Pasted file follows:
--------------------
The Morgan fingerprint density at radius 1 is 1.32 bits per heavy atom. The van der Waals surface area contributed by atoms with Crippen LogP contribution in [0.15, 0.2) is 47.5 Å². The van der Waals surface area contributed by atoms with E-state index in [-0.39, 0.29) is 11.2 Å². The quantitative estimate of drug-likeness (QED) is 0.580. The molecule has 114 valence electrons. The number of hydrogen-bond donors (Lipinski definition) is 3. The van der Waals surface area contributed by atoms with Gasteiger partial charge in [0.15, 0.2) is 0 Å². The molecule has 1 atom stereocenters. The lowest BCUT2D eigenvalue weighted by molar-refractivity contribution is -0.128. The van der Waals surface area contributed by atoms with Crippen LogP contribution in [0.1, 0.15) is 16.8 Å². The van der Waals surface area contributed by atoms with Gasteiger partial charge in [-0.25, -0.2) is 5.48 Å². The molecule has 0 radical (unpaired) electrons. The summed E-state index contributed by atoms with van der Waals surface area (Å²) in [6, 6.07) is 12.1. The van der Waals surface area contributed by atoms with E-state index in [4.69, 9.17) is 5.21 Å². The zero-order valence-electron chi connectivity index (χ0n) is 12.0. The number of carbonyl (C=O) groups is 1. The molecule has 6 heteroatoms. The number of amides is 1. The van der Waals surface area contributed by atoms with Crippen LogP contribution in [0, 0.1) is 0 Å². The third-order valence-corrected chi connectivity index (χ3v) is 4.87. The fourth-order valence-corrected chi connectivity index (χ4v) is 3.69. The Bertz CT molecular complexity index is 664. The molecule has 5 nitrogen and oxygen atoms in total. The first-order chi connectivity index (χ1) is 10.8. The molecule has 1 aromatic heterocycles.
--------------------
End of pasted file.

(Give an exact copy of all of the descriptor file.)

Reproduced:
The Morgan fingerprint density at radius 1 is 1.32 bits per heavy atom. The van der Waals surface area contributed by atoms with Crippen LogP contribution in [0.15, 0.2) is 47.5 Å². The van der Waals surface area contributed by atoms with E-state index in [-0.39, 0.29) is 11.2 Å². The quantitative estimate of drug-likeness (QED) is 0.580. The molecule has 114 valence electrons. The number of hydrogen-bond donors (Lipinski definition) is 3. The van der Waals surface area contributed by atoms with Gasteiger partial charge in [0.15, 0.2) is 0 Å². The molecule has 1 atom stereocenters. The lowest BCUT2D eigenvalue weighted by molar-refractivity contribution is -0.128. The van der Waals surface area contributed by atoms with Crippen LogP contribution in [0.1, 0.15) is 16.8 Å². The van der Waals surface area contributed by atoms with Gasteiger partial charge in [-0.25, -0.2) is 5.48 Å². The molecule has 0 radical (unpaired) electrons. The summed E-state index contributed by atoms with van der Waals surface area (Å²) in [6, 6.07) is 12.1. The van der Waals surface area contributed by atoms with E-state index in [4.69, 9.17) is 5.21 Å². The zero-order valence-electron chi connectivity index (χ0n) is 12.0. The number of carbonyl (C=O) groups is 1. The molecule has 6 heteroatoms. The number of amides is 1. The van der Waals surface area contributed by atoms with Crippen LogP contribution in [0, 0.1) is 0 Å². The third-order valence-corrected chi connectivity index (χ3v) is 4.87. The fourth-order valence-corrected chi connectivity index (χ4v) is 3.69. The Bertz CT molecular complexity index is 664. The molecule has 5 nitrogen and oxygen atoms in total. The first-order chi connectivity index (χ1) is 10.8. The molecule has 1 aromatic heterocycles.